The proliferation of medical misinformation on social media and the human experience of social distancing are among the pandemic-related topics to be studied with Rapid Response Fund grants from the Cornell Atkinson Center for Sustainability.
Since requesting emergency seed-grant proposals in early April, Cornell Atkinson has announced a total of seven Rapid Response Fund grants, including five since the start of May.
Also among the newest faculty projects to be funded are studies of the role of food banks during the pandemic; behavior responses to risk; and measuring the pandemic’s economic and environmental impact.
Sarah Kreps, professor of government, and Doug Kriner, the Clinton Rossiter Professor in American Institutions, both in the College of Arts and Sciences, will examine the proliferation of online medical misinformation since the outbreak of COVID-19, which ranges from touting fake cures to disease-source conspiracies.
“In previous public health crises – such as SARS, MERS or Ebola – the global reach was more limited,” Kreps said. “In this case, access to the internet is ubiquitous and coronavirus has dominated social media since the early days of the outbreak, leading to an exponential growth of searches – but also misinformation.”
The professors will measure the spread and consumer uptake of misinformation, assess the perceived credibility across types of medical misinformation, evaluate tools for combatting it and explore the politicization of scientific modeling.
“As far as we are aware,” Kriner said, “no prior study has directly measured public uptake of misinformation relating to COVID-19.”
David Just, the Susan Eckert Lynch Professor of Science and Business in the Dyson School of Applied Economics and Management, will study the pursuit for food assistance during a pandemic, using internet-based search behavior. Anne Byrne, a doctoral student in applied economics and management, will join Just in the research.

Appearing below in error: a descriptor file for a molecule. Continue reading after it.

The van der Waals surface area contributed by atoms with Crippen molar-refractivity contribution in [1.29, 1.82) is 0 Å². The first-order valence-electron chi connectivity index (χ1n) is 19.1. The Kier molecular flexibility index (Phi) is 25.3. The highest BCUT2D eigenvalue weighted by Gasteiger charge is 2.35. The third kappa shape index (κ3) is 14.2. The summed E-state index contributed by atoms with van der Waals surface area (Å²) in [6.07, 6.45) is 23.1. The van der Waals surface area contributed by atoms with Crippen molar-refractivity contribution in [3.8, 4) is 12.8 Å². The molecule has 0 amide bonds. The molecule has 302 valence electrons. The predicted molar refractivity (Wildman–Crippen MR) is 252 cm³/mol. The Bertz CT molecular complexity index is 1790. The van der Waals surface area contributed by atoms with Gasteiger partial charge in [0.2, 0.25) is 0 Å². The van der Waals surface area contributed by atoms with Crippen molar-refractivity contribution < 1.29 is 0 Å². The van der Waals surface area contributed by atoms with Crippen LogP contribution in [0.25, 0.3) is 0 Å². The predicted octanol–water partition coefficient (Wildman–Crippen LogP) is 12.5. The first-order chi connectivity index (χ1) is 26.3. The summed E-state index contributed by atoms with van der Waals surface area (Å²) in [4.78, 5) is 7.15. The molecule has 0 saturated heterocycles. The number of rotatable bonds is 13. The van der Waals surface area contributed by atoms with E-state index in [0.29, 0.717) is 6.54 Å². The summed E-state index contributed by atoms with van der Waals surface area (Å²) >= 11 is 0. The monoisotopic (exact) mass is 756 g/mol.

Since COVID-19 hit the United States, a natural concern has been the role of food banks and their ability to meet rising demand in this climate, Just said. Data from 2014 suggests that more than 46 million Americans used these services.
“Food banks play a critical role in bridging the food security gap and helping food-insecure households,” Just said.
John Zinda, assistant professor of global development, and Lindy Williams, professor of global development, both in the College of Agriculture and Life Sciences, will study how perceptions of flood and pandemic risks are related to one another and to behavioral responses. The researchers will deploy a questionnaire on responses to flood and COVID-19 risk in upstate New York municipalities that historically experience flooding – and face increasing risk due to climate change.
David Kay and Robin Blakely-Armitage, senior extension associates for the Community and Regional Development Institute and Cornell Atkinson fellows, will join in this project, which is co-funded with the Cornell Center for Social Sciences.
Qi Wang, professor and chair of human development in the College of Human Ecology, will lead a research team examining individual and cultural factors influencing the subjective experience of social distancing during the coronavirus pandemic and its relation to psychological well-being.
Participants with diverse ethnic and cultural backgrounds will record twice a week their experiences related to social distancing for a period of time. Their personality, cultural orientation and well-being will be assessed at the beginning and end of the study, and then again in a year.
Human development researcher Tong Suo and graduate students Li Guan and Yuchen Tian will join the study.
Panle Jia Barwick, associate professor of economics (A&S); and Shanjun Li, the Kenneth L. Robinson Professor of Applied Economics and Public Policy (Dyson), will use real-time, high-resolution data to measure the economic and environmental impact of the COVID-19 pandemic.
The research will examine economic activities and air quality before and after COVID-19 closed down the economies in the U.S. and China, using high-resolution and high frequency data from economic transactions, remote sensing and website traffic. Further, they will examine large datasets provided by corporate firms in order to quantify the effects of unemployment, bankruptcies and output to inform current policy debates.
Cornell Atkinson Rapid Response Fund proposals are being accepted through June 30.